The case for building new airport capacity for business travellers does not stack up, say environmental campaigners ahead of an independent commission’s report that is expected to suggest locations for new runways on Tuesday.
Despite an improvement in the economy, business flights have not picked up from the decline they have been experiencing for more than a decade, says WWF.
The green group analysed Civil Aviation Authority figures, [link to infographic] which show business trips by air are down 13% since 2000, and down as much as 23% at Heathrow, where the aviation industry has argued for a third runway despite Labour, the Conservatives and Liberal Democrats all opposing such an expansion. Although business flights have shown a modest recovery after they plunged between 2008 and 2009 following the financial crash, they are still well below 2000 levels.
The intervention comes as Sir Howard Davies’ Airports commission prepares to publish its interim report on Tuesday narrowing down options for new capacity, ahead of a final report due after the next general election in 2015. Early drafts have reportedly suggested a new runway at Heathrow and additional capacity at Gatwick.
Davies said in October that while some growth forecasts were “over-optimistic”, he believed the level of growing demand for flights was striking and that the UK needed new runways.
Jean Leston, transport policy manager of WWF-UK, said: “The Airports Commission seems to have bought the line that business needs airport expansion. But where’s the evidence to prove it? At Heathrow, now the most likely site for a new runway, figures show that business flying has been on the decline for over a decade, even before the recession.”
She continued: “We’re being sold airport expansion under false pretences. Heathrow’s growth projections simply don’t match the reality.”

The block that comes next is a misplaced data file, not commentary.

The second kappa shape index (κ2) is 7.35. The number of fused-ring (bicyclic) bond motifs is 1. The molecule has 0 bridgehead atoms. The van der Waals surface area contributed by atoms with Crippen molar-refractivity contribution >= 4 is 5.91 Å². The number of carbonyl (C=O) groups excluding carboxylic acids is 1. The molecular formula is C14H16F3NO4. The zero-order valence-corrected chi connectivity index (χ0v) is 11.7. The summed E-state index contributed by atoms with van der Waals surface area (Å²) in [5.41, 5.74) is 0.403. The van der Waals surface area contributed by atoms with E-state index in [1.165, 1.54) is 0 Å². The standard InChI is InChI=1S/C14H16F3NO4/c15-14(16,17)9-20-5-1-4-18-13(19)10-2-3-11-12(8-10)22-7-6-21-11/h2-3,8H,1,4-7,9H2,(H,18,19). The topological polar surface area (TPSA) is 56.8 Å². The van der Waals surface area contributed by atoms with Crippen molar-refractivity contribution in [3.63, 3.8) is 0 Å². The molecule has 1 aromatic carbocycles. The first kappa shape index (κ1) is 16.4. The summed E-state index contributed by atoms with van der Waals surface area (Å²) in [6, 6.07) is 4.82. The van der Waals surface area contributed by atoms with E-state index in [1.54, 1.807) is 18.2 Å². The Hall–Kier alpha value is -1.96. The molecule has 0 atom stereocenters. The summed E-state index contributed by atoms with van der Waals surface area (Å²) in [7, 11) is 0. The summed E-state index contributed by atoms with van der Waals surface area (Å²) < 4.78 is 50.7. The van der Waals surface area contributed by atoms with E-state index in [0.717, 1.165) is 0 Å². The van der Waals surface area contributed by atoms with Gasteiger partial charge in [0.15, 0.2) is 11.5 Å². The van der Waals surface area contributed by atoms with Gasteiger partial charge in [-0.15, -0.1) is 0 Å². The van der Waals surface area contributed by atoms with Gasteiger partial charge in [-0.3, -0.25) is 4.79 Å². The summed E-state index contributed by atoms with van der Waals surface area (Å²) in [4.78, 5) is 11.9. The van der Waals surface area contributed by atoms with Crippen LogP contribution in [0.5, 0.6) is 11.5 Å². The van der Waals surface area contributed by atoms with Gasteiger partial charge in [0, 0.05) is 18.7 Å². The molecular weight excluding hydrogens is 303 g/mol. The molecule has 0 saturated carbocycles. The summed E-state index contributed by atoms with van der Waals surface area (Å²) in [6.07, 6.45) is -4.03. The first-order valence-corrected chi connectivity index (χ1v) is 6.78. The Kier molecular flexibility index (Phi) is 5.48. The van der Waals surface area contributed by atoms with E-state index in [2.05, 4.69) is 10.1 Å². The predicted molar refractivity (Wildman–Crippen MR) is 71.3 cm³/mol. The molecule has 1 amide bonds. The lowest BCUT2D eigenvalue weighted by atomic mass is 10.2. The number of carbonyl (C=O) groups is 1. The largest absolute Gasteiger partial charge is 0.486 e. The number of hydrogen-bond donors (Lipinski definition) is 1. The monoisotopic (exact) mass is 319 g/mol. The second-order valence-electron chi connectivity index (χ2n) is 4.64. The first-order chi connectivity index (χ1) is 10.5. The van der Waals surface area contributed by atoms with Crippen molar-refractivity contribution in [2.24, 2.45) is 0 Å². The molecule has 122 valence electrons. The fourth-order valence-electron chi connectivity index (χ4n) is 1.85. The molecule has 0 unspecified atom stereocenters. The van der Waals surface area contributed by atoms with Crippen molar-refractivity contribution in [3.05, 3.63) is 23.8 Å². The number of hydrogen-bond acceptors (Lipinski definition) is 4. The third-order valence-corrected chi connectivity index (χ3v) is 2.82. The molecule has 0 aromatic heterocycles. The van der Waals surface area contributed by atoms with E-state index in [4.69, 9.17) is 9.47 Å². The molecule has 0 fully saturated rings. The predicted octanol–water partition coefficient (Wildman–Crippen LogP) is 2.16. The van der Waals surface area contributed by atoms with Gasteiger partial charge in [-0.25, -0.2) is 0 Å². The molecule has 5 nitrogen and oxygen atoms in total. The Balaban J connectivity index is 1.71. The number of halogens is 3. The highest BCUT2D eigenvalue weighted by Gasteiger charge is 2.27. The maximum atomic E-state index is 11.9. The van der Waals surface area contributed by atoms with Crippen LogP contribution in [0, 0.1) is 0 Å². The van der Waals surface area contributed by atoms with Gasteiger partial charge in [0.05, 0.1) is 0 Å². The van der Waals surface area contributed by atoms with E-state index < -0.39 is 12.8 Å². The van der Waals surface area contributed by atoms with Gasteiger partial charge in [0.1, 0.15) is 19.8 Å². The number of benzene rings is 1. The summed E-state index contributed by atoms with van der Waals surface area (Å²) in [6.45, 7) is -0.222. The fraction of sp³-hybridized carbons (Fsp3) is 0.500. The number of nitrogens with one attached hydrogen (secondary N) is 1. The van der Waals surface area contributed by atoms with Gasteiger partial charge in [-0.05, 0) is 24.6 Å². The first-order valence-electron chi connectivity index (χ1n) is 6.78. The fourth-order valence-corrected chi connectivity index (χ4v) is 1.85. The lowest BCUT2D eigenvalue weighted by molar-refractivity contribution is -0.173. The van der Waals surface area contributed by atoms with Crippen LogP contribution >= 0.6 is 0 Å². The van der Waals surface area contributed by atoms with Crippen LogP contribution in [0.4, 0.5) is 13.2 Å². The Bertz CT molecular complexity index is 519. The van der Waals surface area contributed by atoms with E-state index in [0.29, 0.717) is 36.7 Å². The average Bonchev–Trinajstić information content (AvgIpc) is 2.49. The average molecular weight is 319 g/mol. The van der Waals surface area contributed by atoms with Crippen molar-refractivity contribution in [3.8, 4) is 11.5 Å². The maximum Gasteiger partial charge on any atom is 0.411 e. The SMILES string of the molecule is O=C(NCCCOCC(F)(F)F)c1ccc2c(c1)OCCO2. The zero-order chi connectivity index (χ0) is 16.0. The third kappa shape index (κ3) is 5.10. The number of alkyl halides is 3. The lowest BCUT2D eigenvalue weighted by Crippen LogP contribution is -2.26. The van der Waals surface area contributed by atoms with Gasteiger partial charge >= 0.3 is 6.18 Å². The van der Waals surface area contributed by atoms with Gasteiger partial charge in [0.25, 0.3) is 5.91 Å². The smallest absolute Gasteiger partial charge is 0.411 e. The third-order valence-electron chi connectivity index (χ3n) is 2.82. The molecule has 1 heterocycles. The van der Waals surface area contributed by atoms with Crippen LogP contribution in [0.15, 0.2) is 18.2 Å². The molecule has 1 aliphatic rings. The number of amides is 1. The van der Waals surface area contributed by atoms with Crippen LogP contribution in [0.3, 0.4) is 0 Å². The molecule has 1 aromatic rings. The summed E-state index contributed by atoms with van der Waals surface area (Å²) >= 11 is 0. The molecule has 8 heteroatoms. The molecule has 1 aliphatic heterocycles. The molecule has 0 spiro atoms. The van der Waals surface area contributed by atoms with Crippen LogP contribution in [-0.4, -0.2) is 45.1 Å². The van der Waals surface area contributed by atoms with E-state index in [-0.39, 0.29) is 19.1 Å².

A new campaign, Let Britain Fly, backed by the heads of 100 businesses including 3i Group, Asda, Hilton, John Lewis, Lloyd Banking Group, and UK Power Networks, launched in November to lobby for airport expansion. It cites Department for Transport figures suggesting [this links to the 2011 figures; the more up to date 2013 figures at link ] business flight demand is forecast to grow 80% by 2030.
[AW note: The DfT 2011 constrained forecast has 42 mppa business passengers in 2010 and 72 mppa in 2030 which is about 72% growth. Page 153 of link The figures in the 2013 DfT forecasts show 43.1 mppa business passengers in 2010, and 69.8 mppa in their central forecast, in 2030, which is a 62% increase. Page 157 of link The forecasts have considerable uncertainties in forecasting business travel, as the extent to which electronic communication will replace air travel for some trips in future is unclear ]
A spokesman for the “Let Britain Fly”campaign said: “The case for airport expansion is compelling, Heathrow has been full for a decade whilst looking ahead all of London’s main airports are forecast to be full by the mid 2020s. Of course environmental concerns must be taken seriously but we should be mindful of the fact that the independent Climate Change Committee has concluded that a 55% increase in flights by 2050 is compatible with the UK’s carbon reduction targets.”
WWF says the decline in business flights is part of a structural shift by businesses, unconnected to the recession, as they move to embrace video-conferencing and save money.
Does the UK really need more runways for business flights? – WWF interactive